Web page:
The 131st Annual Meeting (November 15-19, 2003) of APHA

The 131st Annual Meeting (November 15-19, 2003) of APHA

3273.0: Monday, November 17, 2003 - 3:00 PM

Abstract #69451

Quantifying the impact of multiples births and c-sections on the increasing preterm birth rate in the United States

Rebecca Russell, MSPH1, Joann Petrini, PhD, MPH1, Michael Davidoff, MPH1, Karalee Poschman2, Karla Damus, RN, PhD1, Howard Andrews, PhD3, and Nancy Green, MD4. (1) Perinatal Data Center, March of Dimes Birth Defects Foundation, 1275 Mamaroneck Ave, White Plains, NY 10605, 914-997.4683,, (2) March of Dimes Birth Defects Foundation, Yale University, 1275 Mamaroneck Avenue, White Plains, NY 10605, (3) Center for Child Environmental Health, Columbia University, 1051 Riverside Drive, Box 47, New York, NY 10032, (4) March of Dimes, 1275 Mamaroneck Ave, White Plains, NY 10605

Preterm birth (PTB - less than 37 weeks gestation) rates have been shown to be higher among multiple births and c-section deliveries. The purpose of this study was to determine whether the increased rates of these factors account for the marked increased in U.S. PTB rates during the past five years. Logistic regression was used to analyze 1996 and 2000 U.S. natality data from the National Center for Health Statistics. The overall PTB rate increased from 11.0% in 1996 to 11.6% in 2000. The unadjusted odds ratio (OR) for PTB in 2000 vs. 1996 was 1.07 (95% CI, 1.06-1.07). After adjusting for multiple birth, the increase from 1996-2000 was smaller but still significant (OR=1.05; 95% CI, 1.05-1.06), indicating that the increase in multiples explains some but not all of the rise in PTB. Adjusting for c-sections had a similar effect (OR=1.05; 95% CI, 1.05-1.06). When analyzed by maternal race, the unadjusted OR for white infants indicated a 10% increase in PTB between 1996-2000 (OR=1.10, 95% CI 1.09-1.10) while PTB among black infants decreased slightly (OR=0.99, 95% CI 0.98-1.00). After adjustment, results indicated that the impact of multiples and c-sections on the overall trend in PTB was driven by white infants. There was no impact from these factors on the change among black infants. Additional analyses, including the effect of maternal age will be presented. Implications for programs targeting at reducing PTB will also be discussed.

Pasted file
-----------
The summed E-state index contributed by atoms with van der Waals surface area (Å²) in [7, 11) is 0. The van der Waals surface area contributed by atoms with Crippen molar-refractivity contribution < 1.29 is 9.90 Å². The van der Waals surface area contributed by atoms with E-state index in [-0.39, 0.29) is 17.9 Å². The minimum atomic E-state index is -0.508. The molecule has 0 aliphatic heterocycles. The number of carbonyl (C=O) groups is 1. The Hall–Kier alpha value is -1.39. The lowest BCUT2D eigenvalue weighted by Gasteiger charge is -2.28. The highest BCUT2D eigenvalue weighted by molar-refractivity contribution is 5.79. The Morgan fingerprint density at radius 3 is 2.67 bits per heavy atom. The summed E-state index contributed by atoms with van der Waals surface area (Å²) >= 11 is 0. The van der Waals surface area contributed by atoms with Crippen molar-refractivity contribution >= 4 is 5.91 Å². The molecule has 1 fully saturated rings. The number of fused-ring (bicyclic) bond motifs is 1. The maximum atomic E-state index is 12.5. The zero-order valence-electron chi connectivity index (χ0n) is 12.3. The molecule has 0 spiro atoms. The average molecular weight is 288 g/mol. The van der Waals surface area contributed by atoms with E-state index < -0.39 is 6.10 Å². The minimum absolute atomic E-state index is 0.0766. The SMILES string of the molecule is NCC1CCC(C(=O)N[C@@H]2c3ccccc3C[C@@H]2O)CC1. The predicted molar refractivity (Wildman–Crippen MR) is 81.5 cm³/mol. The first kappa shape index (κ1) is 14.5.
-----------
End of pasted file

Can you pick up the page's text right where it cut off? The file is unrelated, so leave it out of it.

Learning Objectives:

Keywords: MCH Epidemiology,

Presenting author's disclosure statement:
I do not have any significant financial interest/arrangement or affiliation with any organization/institution whose products or services are being discussed in this session.

Maternal and Child Health Epidemiology: Data for Programs and Policy Making

The 131st Annual Meeting (November 15-19, 2003) of APHA